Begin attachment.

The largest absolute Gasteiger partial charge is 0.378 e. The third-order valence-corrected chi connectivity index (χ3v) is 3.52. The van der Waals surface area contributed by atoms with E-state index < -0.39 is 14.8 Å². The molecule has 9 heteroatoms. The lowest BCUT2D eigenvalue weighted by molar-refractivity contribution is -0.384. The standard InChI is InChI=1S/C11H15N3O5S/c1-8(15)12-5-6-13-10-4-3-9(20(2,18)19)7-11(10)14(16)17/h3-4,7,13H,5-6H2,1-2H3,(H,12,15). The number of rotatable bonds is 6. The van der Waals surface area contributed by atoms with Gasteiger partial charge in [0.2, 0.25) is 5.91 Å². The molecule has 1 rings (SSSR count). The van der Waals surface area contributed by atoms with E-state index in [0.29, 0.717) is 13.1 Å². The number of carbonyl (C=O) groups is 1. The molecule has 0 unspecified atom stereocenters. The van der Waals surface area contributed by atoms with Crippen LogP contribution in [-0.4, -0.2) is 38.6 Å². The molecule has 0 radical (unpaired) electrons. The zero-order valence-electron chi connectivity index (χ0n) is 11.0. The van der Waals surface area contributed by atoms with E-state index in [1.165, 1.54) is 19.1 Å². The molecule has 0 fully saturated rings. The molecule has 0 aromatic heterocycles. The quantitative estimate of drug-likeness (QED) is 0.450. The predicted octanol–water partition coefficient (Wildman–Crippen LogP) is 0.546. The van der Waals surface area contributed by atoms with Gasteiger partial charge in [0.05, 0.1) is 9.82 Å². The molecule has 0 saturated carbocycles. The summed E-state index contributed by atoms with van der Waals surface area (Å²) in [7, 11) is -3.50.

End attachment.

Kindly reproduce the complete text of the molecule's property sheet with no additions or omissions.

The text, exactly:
The largest absolute Gasteiger partial charge is 0.378 e. The third-order valence-corrected chi connectivity index (χ3v) is 3.52. The van der Waals surface area contributed by atoms with E-state index < -0.39 is 14.8 Å². The molecule has 9 heteroatoms. The lowest BCUT2D eigenvalue weighted by molar-refractivity contribution is -0.384. The standard InChI is InChI=1S/C11H15N3O5S/c1-8(15)12-5-6-13-10-4-3-9(20(2,18)19)7-11(10)14(16)17/h3-4,7,13H,5-6H2,1-2H3,(H,12,15). The number of rotatable bonds is 6. The van der Waals surface area contributed by atoms with Gasteiger partial charge in [0.2, 0.25) is 5.91 Å². The molecule has 1 rings (SSSR count). The van der Waals surface area contributed by atoms with E-state index in [0.29, 0.717) is 13.1 Å². The number of carbonyl (C=O) groups is 1. The molecule has 0 unspecified atom stereocenters. The van der Waals surface area contributed by atoms with Crippen LogP contribution in [-0.4, -0.2) is 38.6 Å². The molecule has 0 radical (unpaired) electrons. The zero-order valence-electron chi connectivity index (χ0n) is 11.0. The van der Waals surface area contributed by atoms with E-state index in [1.165, 1.54) is 19.1 Å². The molecule has 0 fully saturated rings. The molecule has 0 aromatic heterocycles. The quantitative estimate of drug-likeness (QED) is 0.450. The predicted octanol–water partition coefficient (Wildman–Crippen LogP) is 0.546. The van der Waals surface area contributed by atoms with Gasteiger partial charge in [0.05, 0.1) is 9.82 Å². The molecule has 0 saturated carbocycles. The summed E-state index contributed by atoms with van der Waals surface area (Å²) in [7, 11) is -3.50.